The protests that have rocked Bolivia, Ecuador, and Chile over the past few months may vary in origin and focus, but they are unfolding in a general regional context. Chile and Ecuador are notable for showing symptoms of growing regional social discontent with policies pursued by the “new right” in Latin America; in contrast, events in Bolivia are more likely a reflection of the wealthy middle strata growing tired of the existing regime’s continuity.
Bolivia is one of the “left turn” countries with the best socio-economic indicators in the region. In recent years, there has been a steady increase in GDP; manufacturing is growing; the export of natural gas is stable; and lithium ore reserves are being successfully developed. A favorable macroeconomic situation stimulates investment. Compared with most Latin American countries, Bolivia has seen a decrease in poverty. The country is historically decentralized; controversy over land and subsoil not only divide the Indian West and the “white” East, but also the departments in the west where separatist sentiments are still strong.
Having reinstated the subsidies, CONAIE still continues to oppose Correa and his supporters, who also supported the protests and were thereby subjected to repressions from the authorities. The split of the protest camp and the general alignment of forces make the outcome of events difficult to predict. In the late 1990s - early 2000s, mass protests against neoliberal reforms overthrew several presidents. However, military and security forces have been widely involved in curbing the current protests. Attempts to create parallel armies and groups, something CONAIE is contemplating, have more than once prodded the military to coups in Latin America. If the worst case scenario can be avoided, the right-wingers can win the 2021 election.
Chile, with a media-supported reputation as an economically successful and politically stable country, still carries the burden of the 1973 coup. The constitution imposed by Pinochet limits the capabilities of all political forces, except the two alternating power blocs. The global fluctuations of copper prices and the US trade war with China have greatly damaged the economy; this apparently prompting Sebastian Pinera’s rightist government to accept the requirements of international financial institutions, in particular, to raise public transport fares giving rise to protests. The prior college and high school student protests over the privatization policy in education and healthcare also contributed to the current surge of discontent. The example of Ecuador could have amplified both the unrest and the response from the authorities that widely involved the army. The wave of protests roused trade unions, which immediately declared a general strike. Protesters demand the removal of the military from the streets, a change in the economic course, and the adoption of a new constitution.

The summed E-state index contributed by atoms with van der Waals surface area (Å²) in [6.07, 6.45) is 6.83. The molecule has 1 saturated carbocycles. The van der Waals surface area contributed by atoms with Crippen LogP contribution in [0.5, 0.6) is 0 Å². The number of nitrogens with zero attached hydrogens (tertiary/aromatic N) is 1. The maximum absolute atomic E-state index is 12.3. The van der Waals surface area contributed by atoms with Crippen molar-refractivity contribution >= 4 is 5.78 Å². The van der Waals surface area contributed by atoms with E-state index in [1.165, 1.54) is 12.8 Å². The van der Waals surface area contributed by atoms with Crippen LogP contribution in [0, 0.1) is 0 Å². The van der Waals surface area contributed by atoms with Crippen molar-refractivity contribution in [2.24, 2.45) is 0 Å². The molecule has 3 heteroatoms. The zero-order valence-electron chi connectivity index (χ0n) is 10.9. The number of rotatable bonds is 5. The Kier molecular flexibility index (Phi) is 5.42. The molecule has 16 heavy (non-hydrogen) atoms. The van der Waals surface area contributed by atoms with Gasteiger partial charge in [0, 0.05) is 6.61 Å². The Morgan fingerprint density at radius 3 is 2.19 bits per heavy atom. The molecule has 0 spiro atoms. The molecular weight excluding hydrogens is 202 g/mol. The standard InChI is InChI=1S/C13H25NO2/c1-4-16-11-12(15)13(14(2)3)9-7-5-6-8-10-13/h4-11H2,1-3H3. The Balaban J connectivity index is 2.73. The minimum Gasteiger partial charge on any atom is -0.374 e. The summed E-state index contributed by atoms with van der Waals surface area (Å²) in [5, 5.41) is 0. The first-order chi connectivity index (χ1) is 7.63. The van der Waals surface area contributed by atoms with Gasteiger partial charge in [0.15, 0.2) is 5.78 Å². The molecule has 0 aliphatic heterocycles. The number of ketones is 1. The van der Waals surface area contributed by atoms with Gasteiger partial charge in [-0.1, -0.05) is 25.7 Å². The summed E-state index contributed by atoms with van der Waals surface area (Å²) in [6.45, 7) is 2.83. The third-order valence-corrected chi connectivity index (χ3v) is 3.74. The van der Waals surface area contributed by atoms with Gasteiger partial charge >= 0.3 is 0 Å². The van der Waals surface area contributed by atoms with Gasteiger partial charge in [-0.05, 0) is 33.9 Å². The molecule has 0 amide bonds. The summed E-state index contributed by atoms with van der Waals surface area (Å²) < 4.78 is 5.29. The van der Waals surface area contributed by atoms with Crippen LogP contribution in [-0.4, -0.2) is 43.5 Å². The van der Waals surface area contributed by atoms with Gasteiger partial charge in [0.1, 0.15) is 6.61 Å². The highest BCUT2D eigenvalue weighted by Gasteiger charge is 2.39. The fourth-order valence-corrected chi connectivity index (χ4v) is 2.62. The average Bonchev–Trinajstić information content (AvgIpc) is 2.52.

Yet, these conflicts become potentially dangerous due to the current international situation – the Lima Group (countries with right pro-American governments) pressuring sovereign states led by left forces (Cuba, Venezuela, Bolivia, Nicaragua, possibly Mexico). Lenin Moreno has already secured the support of Washington's regional partners by accusing Venezuela of involvement in the protests; there have been attempts to link Russia with them, too. In this context, Washington and its allies can tighten pressure on disagreeable countries and the OAS September 2001 ban on military coups can be lifted. It is also possible that international financial institutions have made overreaching demands to a number of countries in a bid to provoke trouble and line their pockets. The October 20-27 elections in Bolivia, Argentina and Uruguay are a source of some optimism, as the results showed wide support for responsible political forces capable of leading these countries towards social harmony, dialogue and progress.